Flathead Catfish

Pylodictis olivaris

Quick Facts

  • Species

    Invasive

  • Habitat

    Prefer rivers, lakes and reservoirs with slow currents, often remaining near or under fallen trees, logs and brush piles

  • Range

    Native to rivers and lakes in the lower Great Lakes and Mississippi River basin; were introduced to the James River as a recreational catch in the late 1960s

  • Diet

    Feeds on insects, crustaceans and other fish

  • Lifespan

    5 to 22 years

  • Status

    Stable

Also known as the yellow or mud catfish, the flathead catfish is a large, smooth-skinned fish with a yellow to purple-brown body and whisker-like barbels around its mouth. It was introduced to the region in the 1960s, and is now considered an invasive species.

Appearance

The flathead catfish has a yellow to purple-brown body that is often mottled with black or brown, with a pale white to yellow belly. Its smooth skin lacks scales. The head of the flathead catfish is wider and flatter than that of other North American catfish species. It has whisker-like barbels around its mouth, and its low jaw protrudes farther than its upper jaw. The tail fin is slightly notched and may appear square or rounded, unlike the deeply forked tail of the blue or channel catfish. Adults can reach length of three to four feet and weigh more than 100 pounds.

Feeding

Flathead catfish are ambush predators that feed at night and wait under cover for prey to cross their path. Their varied diet includes insects, crustaceans and other fish.

Predators

Adult flathead catfish have few natural predators.

Reproduction and Life Cycle

Spawning occurs in summer. Nests are constructed under cover, like logs, stumps, brush piles or rock outcroppings, and can contain up to 100,000 adhesive eggs. Fertilized eggs hatch in six to nine days. The male flathead catfish protects the eggs and young. These fish can live up to 28 years, although most live to be 5 to 22.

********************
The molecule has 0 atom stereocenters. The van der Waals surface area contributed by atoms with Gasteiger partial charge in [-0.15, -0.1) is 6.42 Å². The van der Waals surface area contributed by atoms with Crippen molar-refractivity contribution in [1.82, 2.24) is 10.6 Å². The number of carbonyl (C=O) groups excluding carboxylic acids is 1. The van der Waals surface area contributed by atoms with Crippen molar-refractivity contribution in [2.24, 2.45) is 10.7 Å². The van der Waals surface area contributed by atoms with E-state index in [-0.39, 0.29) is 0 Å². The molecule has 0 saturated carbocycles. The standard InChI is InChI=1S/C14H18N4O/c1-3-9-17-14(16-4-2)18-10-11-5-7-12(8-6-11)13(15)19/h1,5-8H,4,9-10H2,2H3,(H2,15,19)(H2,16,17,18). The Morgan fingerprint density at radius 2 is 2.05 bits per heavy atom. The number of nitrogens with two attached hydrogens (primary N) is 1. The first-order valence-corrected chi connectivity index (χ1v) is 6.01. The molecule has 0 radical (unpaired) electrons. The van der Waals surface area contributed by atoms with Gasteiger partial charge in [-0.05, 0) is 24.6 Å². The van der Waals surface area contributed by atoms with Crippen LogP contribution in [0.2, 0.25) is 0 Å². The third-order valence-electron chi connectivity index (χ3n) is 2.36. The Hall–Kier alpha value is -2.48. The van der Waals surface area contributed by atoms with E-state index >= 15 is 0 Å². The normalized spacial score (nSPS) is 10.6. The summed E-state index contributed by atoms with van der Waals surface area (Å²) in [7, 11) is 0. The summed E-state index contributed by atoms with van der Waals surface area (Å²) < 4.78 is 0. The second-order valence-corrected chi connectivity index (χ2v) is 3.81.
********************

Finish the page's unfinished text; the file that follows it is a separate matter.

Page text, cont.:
Did You Know?

  • The flathead catfish's scientific name comes from the Greek word for “mud fish” (Pylodictis) and the Latin word for “olive-colored” (olivaris).
  • Flathead catfish are a popular recreational catch.
  • These catfish were introduced to the region in the 1960s, and are now considered an invasive species. Their growing numbers and rapid expansion throughout the region have raised concern about their potential impact on menhaden, blue crabs and other native species that play an important role in our ecosystem and economy. In 2012, the Chesapeake Bay Program’s Sustainable Fisheries Goal Implementation Team adopted an Invasive Catfish Policy statement, which outlines the need to control the effects of these nonnative fish. The Goal Team’s Invasive Catfish Task Force hopes to manage their spread while keeping in mind their recreational value.

Sources and Additional Information

Quick Facts

  • Species

    Invasive

  • Habitat

    Prefer rivers, lakes and reservoirs with slow currents, often remaining near or under fallen trees, logs and brush piles

  • Range

    Native to rivers and lakes in the lower Great Lakes and Mississippi River basin; were introduced to the James River as a recreational catch in the late 1960s

  • Diet

    Feeds on insects, crustaceans and other fish

  • Lifespan

    5 to 22 years

  • Status

    Stable